|Publication number||US5593665 A|
|Application number||US 08/243,739|
|Publication date||Jan 14, 1997|
|Filing date||May 17, 1994|
|Priority date||Mar 15, 1990|
|Also published as||CA2078221A1, CA2078221C, DE69115263D1, DE69115263T2, EP0520021A1, EP0520021B1, WO1991013628A1|
|Publication number||08243739, 243739, US 5593665 A, US 5593665A, US-A-5593665, US5593665 A, US5593665A|
|Inventors||Rolf W. Pfirrmann, Peter Geistlich|
|Original Assignee||Ed Geistlich S ohne AG f ur Chemische Industrie|
|Export Citation||BiBTeX, EndNote, RefMan|
|Patent Citations (3), Non-Patent Citations (34), Referenced by (46), Classifications (9), Legal Events (3)|
|External Links: USPTO, USPTO Assignment, Espacenet|
This is a continuation of application Ser. No. 08/046,933, filed Apr. 13, 1993, which is a continuation of application Ser. No. 07/778,988, filed as PCT/EP91/00524, Mar. 15, 1991, published as WO91/13628, Sep. 19, 1991, both abandoned.
This invention relates to pharmaceutical compositions containing Tumour Necrosis Factor (TNF) and to compositions of use in medicine for combating the effects of Tumour Necrosis Factor.
Tumour Necrosis Factor was discovered by Carswell et al in 1975 (Proc. Nat. Acad. Sci. USA, 1975:72, c666-70) as a soluble factor released by the host after exposure to bacterial endotoxins and being responsible for tumour cytotoxicity. TNF has been shown to be a protein consisting of 157 amino acids. It has an apparent molecular weight of 17,350 by SDS-PAGE and of 45,000 gel filtration. Recombinant human TNF protein is now available in relatively large quantities. When the amino acid sequence of the molecule was determined, it was found that there are slightly differing forms of TNF and that TNF-alpha was identical to cachectin, a macrophage product believed to cause adverse host responses to bacterial invasion, including the wasting condition cachexia, and observed in the serum of tumour bearing animals.
TNF has been shown to have a wide range of biological activities in vitro. In addition to its antitumour effects, TNF is involved in immunoregulation, metabolism, haematopoiesis and musculoskeletal growth. Thus, TNF has been shown to lyse certain tumour cells, augment normal diploid fibroblast cell growth, induce differentiation of leukemic cells, inhibit certain haematopoietic progenitor cell growth, induce production of granulocyte-macrophage colony stimulating factor, modify structure and function of vascular endothelium, activate neutrophils and eosinophils, activate monocytes with resultant stimulation of IL-1 and prostaglandin E2 secretion, upregulate fibroblast expression of Class 1 MHC antigens, stimulate the production of prostaglandin E2 and collagenase in fibroblast and synovial cells, induce bone and cartilage resorption, inhibit proteoglycan synthesis, suppress lipoprotein lipase synthesis in adipocytes and prevent differentiation of preadipocytes to adipocytes. Recently, TNF has been reported as playing a role in the progression of AIDS related complex (ARC) to AIDS itself.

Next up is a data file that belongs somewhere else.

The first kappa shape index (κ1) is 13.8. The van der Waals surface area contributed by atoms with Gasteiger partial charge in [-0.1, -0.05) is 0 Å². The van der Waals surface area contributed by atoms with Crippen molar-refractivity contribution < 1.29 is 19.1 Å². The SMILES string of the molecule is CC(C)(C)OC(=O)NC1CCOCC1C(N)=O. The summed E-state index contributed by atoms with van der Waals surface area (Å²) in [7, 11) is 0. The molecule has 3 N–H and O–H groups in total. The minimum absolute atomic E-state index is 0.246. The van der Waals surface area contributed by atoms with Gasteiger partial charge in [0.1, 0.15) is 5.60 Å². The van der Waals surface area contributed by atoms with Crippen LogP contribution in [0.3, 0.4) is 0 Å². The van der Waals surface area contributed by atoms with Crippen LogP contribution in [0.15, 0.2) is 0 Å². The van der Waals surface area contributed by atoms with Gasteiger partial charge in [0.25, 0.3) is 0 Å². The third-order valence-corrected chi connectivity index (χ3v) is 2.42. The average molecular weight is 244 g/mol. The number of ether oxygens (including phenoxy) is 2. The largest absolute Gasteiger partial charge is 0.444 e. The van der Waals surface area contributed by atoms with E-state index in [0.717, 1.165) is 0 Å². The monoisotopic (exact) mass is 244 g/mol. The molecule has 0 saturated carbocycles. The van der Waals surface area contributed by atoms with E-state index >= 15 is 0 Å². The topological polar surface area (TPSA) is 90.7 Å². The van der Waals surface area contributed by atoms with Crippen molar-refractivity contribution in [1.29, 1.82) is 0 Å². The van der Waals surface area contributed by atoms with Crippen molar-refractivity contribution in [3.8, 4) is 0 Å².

There is thus a wide range of medical conditions in which administration of TNF is indicated. However, TNF is very toxic. It appears to be responsible for many or all of the symptoms of endotoxaemia caused by lipopolysaccharide (LPS). Such toxicity clearly represents a serious problem in using TNF in therapy. Thus, in attempts to evaluate TNF in the treatment of cancer, clinical trials have shown that fever, chills, fatigue and headache were commonly observed. Inflammation was also observed at the injection site. Anaemia and hyperglycaemia have also been observed in test animals. Tests for the presence of antibodies to TNF have so far been uniformly negative.
We have found that the antibacterial compounds taurolidine and taurultam are significantly effective in reducing the toxicity and side effects of TNF. While we do not wish to be bound by theoretical considerations, it appears possible that taurolidine and taurultam interfere with synergism between TNF and endotoxins or metabolic products derived from endotoxins. This is supported by the finding that taurolidine and taurultam do not inhibit the antitumour effect of TNF but, in fact, augment such cytotoxicity. We have further found that taurolidine and taurultam do not have a significant cytotoxic effect against normal cells and may thus be safely used in combination with TNF in combating tumours.
Taurolidine and taurultam are closely related and have the formulae set out below: ##STR1## Both the above compounds are methylol tranfer agents. Taurolidine can tranfer three methylol groups to leave as a residue the very well tolerated compound taurinamide. Taurultam is, in fact, produced during the methylol transfer process of taurolidine, itself being capable of transferring a single methylol group to leave a residue of taurinamide. Thus, the two compounds are essentially equivalent.
As indicated above, the primary effect of taurolidine and taurultam is in reducing or eliminating the toxic side effects of TNF. Consequently, such combined therapy will also be beneficial in all of the other medical indications of TNF, in each of which the toxicity of TNF represents a negative indication. Taurolidine and/or taurultam do not need to be administered simultaneously with TNF or in the same composition although compositions containing both components are convenient.
According to one aspect of the invention we provide a method of treatment of medical conditions mediated by TNF wherein a patient suffering from one or more of such conditions is treated with effective amounts of TNF and of taurolidine and/or taurultam.